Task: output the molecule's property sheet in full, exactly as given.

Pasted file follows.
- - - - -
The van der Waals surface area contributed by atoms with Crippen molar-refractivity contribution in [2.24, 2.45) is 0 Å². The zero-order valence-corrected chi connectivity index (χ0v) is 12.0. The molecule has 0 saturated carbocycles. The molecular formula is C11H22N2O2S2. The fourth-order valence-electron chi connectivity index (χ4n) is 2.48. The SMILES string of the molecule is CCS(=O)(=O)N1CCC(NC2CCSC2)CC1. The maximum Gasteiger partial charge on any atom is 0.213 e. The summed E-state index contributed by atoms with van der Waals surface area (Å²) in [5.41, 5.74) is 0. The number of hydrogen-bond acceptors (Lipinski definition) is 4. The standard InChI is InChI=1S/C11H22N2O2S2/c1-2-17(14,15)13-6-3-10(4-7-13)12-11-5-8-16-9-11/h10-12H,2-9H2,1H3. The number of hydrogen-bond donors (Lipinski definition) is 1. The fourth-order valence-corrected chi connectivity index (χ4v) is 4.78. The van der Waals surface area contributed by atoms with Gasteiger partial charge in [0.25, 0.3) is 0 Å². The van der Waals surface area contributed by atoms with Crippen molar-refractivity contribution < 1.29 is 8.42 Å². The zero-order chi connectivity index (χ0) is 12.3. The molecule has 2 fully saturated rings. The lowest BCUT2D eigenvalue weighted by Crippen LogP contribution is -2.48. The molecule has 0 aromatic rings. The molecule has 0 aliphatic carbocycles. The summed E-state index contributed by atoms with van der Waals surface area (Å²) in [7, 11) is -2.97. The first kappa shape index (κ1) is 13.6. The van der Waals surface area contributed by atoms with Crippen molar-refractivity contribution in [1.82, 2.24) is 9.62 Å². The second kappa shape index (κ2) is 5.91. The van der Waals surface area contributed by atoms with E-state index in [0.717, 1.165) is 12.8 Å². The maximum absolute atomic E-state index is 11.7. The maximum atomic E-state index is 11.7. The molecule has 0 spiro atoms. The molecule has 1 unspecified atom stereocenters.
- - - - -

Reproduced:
The van der Waals surface area contributed by atoms with Crippen molar-refractivity contribution in [2.24, 2.45) is 0 Å². The zero-order valence-corrected chi connectivity index (χ0v) is 12.0. The molecule has 0 saturated carbocycles. The molecular formula is C11H22N2O2S2. The fourth-order valence-electron chi connectivity index (χ4n) is 2.48. The SMILES string of the molecule is CCS(=O)(=O)N1CCC(NC2CCSC2)CC1. The maximum Gasteiger partial charge on any atom is 0.213 e. The summed E-state index contributed by atoms with van der Waals surface area (Å²) in [5.41, 5.74) is 0. The number of hydrogen-bond acceptors (Lipinski definition) is 4. The standard InChI is InChI=1S/C11H22N2O2S2/c1-2-17(14,15)13-6-3-10(4-7-13)12-11-5-8-16-9-11/h10-12H,2-9H2,1H3. The number of hydrogen-bond donors (Lipinski definition) is 1. The fourth-order valence-corrected chi connectivity index (χ4v) is 4.78. The van der Waals surface area contributed by atoms with Gasteiger partial charge in [0.25, 0.3) is 0 Å². The van der Waals surface area contributed by atoms with Crippen molar-refractivity contribution < 1.29 is 8.42 Å². The zero-order chi connectivity index (χ0) is 12.3. The molecule has 2 fully saturated rings. The lowest BCUT2D eigenvalue weighted by Crippen LogP contribution is -2.48. The molecule has 0 aromatic rings. The molecule has 0 aliphatic carbocycles. The summed E-state index contributed by atoms with van der Waals surface area (Å²) in [7, 11) is -2.97. The first kappa shape index (κ1) is 13.6. The van der Waals surface area contributed by atoms with Crippen molar-refractivity contribution in [1.82, 2.24) is 9.62 Å². The second kappa shape index (κ2) is 5.91. The van der Waals surface area contributed by atoms with E-state index in [0.717, 1.165) is 12.8 Å². The maximum absolute atomic E-state index is 11.7. The maximum atomic E-state index is 11.7. The molecule has 0 spiro atoms. The molecule has 1 unspecified atom stereocenters.